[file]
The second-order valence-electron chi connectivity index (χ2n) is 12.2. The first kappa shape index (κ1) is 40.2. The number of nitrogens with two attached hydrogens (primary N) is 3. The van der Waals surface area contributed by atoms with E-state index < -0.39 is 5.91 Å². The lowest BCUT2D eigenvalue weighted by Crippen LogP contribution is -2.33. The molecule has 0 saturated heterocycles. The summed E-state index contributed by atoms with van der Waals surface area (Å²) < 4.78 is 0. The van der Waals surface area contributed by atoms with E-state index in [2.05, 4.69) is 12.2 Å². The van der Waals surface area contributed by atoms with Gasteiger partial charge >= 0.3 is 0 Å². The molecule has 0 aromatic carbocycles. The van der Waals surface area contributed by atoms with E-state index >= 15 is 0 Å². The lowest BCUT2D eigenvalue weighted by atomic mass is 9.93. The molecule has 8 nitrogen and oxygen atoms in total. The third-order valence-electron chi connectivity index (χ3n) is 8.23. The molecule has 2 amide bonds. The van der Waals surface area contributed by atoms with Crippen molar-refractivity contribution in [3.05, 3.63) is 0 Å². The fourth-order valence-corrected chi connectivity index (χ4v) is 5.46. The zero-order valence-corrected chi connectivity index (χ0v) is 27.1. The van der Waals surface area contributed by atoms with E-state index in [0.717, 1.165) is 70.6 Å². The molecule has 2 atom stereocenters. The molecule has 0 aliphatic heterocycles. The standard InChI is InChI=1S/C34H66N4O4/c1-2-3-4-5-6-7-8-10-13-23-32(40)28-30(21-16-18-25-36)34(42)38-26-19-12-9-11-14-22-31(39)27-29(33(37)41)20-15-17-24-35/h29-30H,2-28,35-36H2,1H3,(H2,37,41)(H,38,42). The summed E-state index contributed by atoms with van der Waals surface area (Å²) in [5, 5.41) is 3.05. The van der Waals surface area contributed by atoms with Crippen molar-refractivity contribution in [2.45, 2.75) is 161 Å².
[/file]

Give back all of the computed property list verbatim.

The second-order valence-electron chi connectivity index (χ2n) is 12.2. The first kappa shape index (κ1) is 40.2. The number of nitrogens with two attached hydrogens (primary N) is 3. The van der Waals surface area contributed by atoms with E-state index < -0.39 is 5.91 Å². The lowest BCUT2D eigenvalue weighted by Crippen LogP contribution is -2.33. The molecule has 0 saturated heterocycles. The summed E-state index contributed by atoms with van der Waals surface area (Å²) < 4.78 is 0. The van der Waals surface area contributed by atoms with E-state index in [2.05, 4.69) is 12.2 Å². The van der Waals surface area contributed by atoms with Gasteiger partial charge >= 0.3 is 0 Å². The molecule has 0 aromatic carbocycles. The van der Waals surface area contributed by atoms with E-state index >= 15 is 0 Å². The lowest BCUT2D eigenvalue weighted by atomic mass is 9.93. The molecule has 8 nitrogen and oxygen atoms in total. The third-order valence-electron chi connectivity index (χ3n) is 8.23. The molecule has 2 amide bonds. The van der Waals surface area contributed by atoms with Crippen molar-refractivity contribution in [3.05, 3.63) is 0 Å². The fourth-order valence-corrected chi connectivity index (χ4v) is 5.46. The zero-order valence-corrected chi connectivity index (χ0v) is 27.1. The van der Waals surface area contributed by atoms with E-state index in [0.717, 1.165) is 70.6 Å². The molecule has 2 atom stereocenters. The molecule has 0 aliphatic heterocycles. The standard InChI is InChI=1S/C34H66N4O4/c1-2-3-4-5-6-7-8-10-13-23-32(40)28-30(21-16-18-25-36)34(42)38-26-19-12-9-11-14-22-31(39)27-29(33(37)41)20-15-17-24-35/h29-30H,2-28,35-36H2,1H3,(H2,37,41)(H,38,42). The summed E-state index contributed by atoms with van der Waals surface area (Å²) in [5, 5.41) is 3.05. The van der Waals surface area contributed by atoms with Crippen molar-refractivity contribution in [2.45, 2.75) is 161 Å².